So in a word Russians deserve fully leaders they elected. They like to complain about corruption but personally do next to nothing to fight it. Secondly corruption varies wildly according to regions and for example in my region (Sakha republic) small entrepreneurs do not face such problems. Thirdly corruption generally confined to relationships between the state and businesses (from licence Raj to building contracts) but comparatively less in delivery of essential public services like healthcare, education, heating, electricity, water supply etc.

When I moved to Asia I found that corruption here affects even basic services, many of them are non-existent (there is no universal health insurance, no social pensions, only private schools, no central heating, no gas, no hot water, very little and erratic power supply etc) or available only after bribing officials. I don't need to speak even about corruption in judiciary and state organs affecting private businesses.  

So not being Putin's apologist I disagree with his assesment as a failed leader, his track record is rather mixed, but nobody can deny that he was rather adroitful at maintaining macroeconomical stability and at accumulating financial reserves.

I remember when he came to power Financial Times greeted him with editorial where the paper claimed that post of President of Russia is the most unenviable job in the world, the scope of problems to solve was daunting.

Now it's not that clear, after Bush and Brown/Blair disastrous reigns posts of British PM and American president lost a lot of their former lustre while almost everybody in Russian polity wants Putin/Medvedev's jobs maybe just to plunder the treasury.

by FarEasterner on Thu Jun 17th, 2010 at 01:32:11 PM EST
[ Parent ]
Thirdly corruption generally confined to relationships between the state and businesses (from licence Raj to building contracts) but comparatively less in delivery of essential public services like healthcare, education, heating, electricity, water supply etc.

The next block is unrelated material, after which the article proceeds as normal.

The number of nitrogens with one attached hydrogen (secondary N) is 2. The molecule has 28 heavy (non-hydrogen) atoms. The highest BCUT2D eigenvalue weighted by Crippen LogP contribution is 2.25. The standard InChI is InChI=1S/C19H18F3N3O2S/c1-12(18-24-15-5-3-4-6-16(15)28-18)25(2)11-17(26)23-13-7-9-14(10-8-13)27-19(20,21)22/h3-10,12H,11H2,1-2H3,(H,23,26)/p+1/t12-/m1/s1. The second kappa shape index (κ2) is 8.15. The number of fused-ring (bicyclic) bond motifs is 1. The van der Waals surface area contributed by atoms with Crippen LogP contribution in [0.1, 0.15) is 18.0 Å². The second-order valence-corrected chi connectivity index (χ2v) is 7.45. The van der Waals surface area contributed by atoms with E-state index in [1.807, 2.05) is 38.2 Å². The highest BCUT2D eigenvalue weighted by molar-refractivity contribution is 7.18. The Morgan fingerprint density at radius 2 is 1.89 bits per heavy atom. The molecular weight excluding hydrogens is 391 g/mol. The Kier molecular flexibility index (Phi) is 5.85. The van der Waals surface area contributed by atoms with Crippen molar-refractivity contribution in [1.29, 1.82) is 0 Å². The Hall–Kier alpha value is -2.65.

About essential public services, and remembering I am just repeating what "small people" say, this is where the worst degradation happened between the soviet times and now : drugs that used to be free and which are now paid for, miserable salaries for teachers with the best elements looking for a better fate elsewhere, etc.

What happens in small towns is that medical resources which used to be there (such as anesthesists) have just disappeared, so that unless one has the means to go get care in the larger towns, one's health is left to luck.

And after the jobs boom of a few years back, the situation has become quite grim again. I know of some young russians, educated in France, who couldn't adapt to the place, went back to Russia, but are now in a dead end over there : no jobs, no future.

I have no agenda, I don't have the overall view, but I can't help thinking resources don't go where they should, and authority is not applied where it should.

Now, the same can be said here, and I certainly won't say the western leadership is any better...

by balbuz on Fri Jun 18th, 2010 at 04:05:02 AM EST
[ Parent ]